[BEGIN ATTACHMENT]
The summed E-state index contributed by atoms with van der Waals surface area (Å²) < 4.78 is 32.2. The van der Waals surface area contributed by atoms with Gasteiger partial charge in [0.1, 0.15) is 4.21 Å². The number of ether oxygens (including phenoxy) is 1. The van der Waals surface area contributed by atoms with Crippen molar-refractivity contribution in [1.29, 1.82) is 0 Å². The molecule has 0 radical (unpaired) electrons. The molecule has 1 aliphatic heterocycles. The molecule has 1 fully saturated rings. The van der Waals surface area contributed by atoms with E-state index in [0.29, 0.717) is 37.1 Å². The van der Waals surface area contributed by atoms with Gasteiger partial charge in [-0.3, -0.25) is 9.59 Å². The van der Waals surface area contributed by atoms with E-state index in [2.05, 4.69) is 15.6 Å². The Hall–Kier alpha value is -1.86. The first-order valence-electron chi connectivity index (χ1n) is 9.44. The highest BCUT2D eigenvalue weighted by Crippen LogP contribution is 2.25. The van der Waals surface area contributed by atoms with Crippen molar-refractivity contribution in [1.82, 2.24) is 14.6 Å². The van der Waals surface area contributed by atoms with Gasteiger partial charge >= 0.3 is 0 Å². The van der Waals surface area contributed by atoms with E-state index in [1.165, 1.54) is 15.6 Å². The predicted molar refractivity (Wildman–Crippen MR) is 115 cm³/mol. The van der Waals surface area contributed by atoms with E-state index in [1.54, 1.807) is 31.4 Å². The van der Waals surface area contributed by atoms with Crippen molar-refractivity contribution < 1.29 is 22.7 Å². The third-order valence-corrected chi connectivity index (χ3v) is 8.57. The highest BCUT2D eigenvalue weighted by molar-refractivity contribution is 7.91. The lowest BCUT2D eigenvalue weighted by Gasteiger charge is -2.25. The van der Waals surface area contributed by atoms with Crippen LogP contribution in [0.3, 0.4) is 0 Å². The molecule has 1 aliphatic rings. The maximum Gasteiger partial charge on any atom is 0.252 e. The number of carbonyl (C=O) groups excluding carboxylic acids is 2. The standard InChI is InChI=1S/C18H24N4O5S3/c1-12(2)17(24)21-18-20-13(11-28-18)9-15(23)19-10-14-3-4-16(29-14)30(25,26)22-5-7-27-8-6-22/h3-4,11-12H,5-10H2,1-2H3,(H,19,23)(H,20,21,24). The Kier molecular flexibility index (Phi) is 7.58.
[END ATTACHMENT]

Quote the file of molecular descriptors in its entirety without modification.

The summed E-state index contributed by atoms with van der Waals surface area (Å²) < 4.78 is 32.2. The van der Waals surface area contributed by atoms with Gasteiger partial charge in [0.1, 0.15) is 4.21 Å². The number of ether oxygens (including phenoxy) is 1. The van der Waals surface area contributed by atoms with Crippen molar-refractivity contribution in [1.29, 1.82) is 0 Å². The molecule has 0 radical (unpaired) electrons. The molecule has 1 aliphatic heterocycles. The molecule has 1 fully saturated rings. The van der Waals surface area contributed by atoms with E-state index in [0.29, 0.717) is 37.1 Å². The van der Waals surface area contributed by atoms with Gasteiger partial charge in [-0.3, -0.25) is 9.59 Å². The van der Waals surface area contributed by atoms with E-state index in [2.05, 4.69) is 15.6 Å². The Hall–Kier alpha value is -1.86. The first-order valence-electron chi connectivity index (χ1n) is 9.44. The highest BCUT2D eigenvalue weighted by Crippen LogP contribution is 2.25. The van der Waals surface area contributed by atoms with Crippen molar-refractivity contribution in [1.82, 2.24) is 14.6 Å². The van der Waals surface area contributed by atoms with Gasteiger partial charge >= 0.3 is 0 Å². The van der Waals surface area contributed by atoms with E-state index in [1.165, 1.54) is 15.6 Å². The predicted molar refractivity (Wildman–Crippen MR) is 115 cm³/mol. The van der Waals surface area contributed by atoms with E-state index in [1.54, 1.807) is 31.4 Å². The van der Waals surface area contributed by atoms with Crippen molar-refractivity contribution < 1.29 is 22.7 Å². The third-order valence-corrected chi connectivity index (χ3v) is 8.57. The highest BCUT2D eigenvalue weighted by molar-refractivity contribution is 7.91. The lowest BCUT2D eigenvalue weighted by Gasteiger charge is -2.25. The van der Waals surface area contributed by atoms with Crippen LogP contribution in [0.3, 0.4) is 0 Å². The molecule has 1 aliphatic rings. The maximum Gasteiger partial charge on any atom is 0.252 e. The number of carbonyl (C=O) groups excluding carboxylic acids is 2. The standard InChI is InChI=1S/C18H24N4O5S3/c1-12(2)17(24)21-18-20-13(11-28-18)9-15(23)19-10-14-3-4-16(29-14)30(25,26)22-5-7-27-8-6-22/h3-4,11-12H,5-10H2,1-2H3,(H,19,23)(H,20,21,24). The Kier molecular flexibility index (Phi) is 7.58.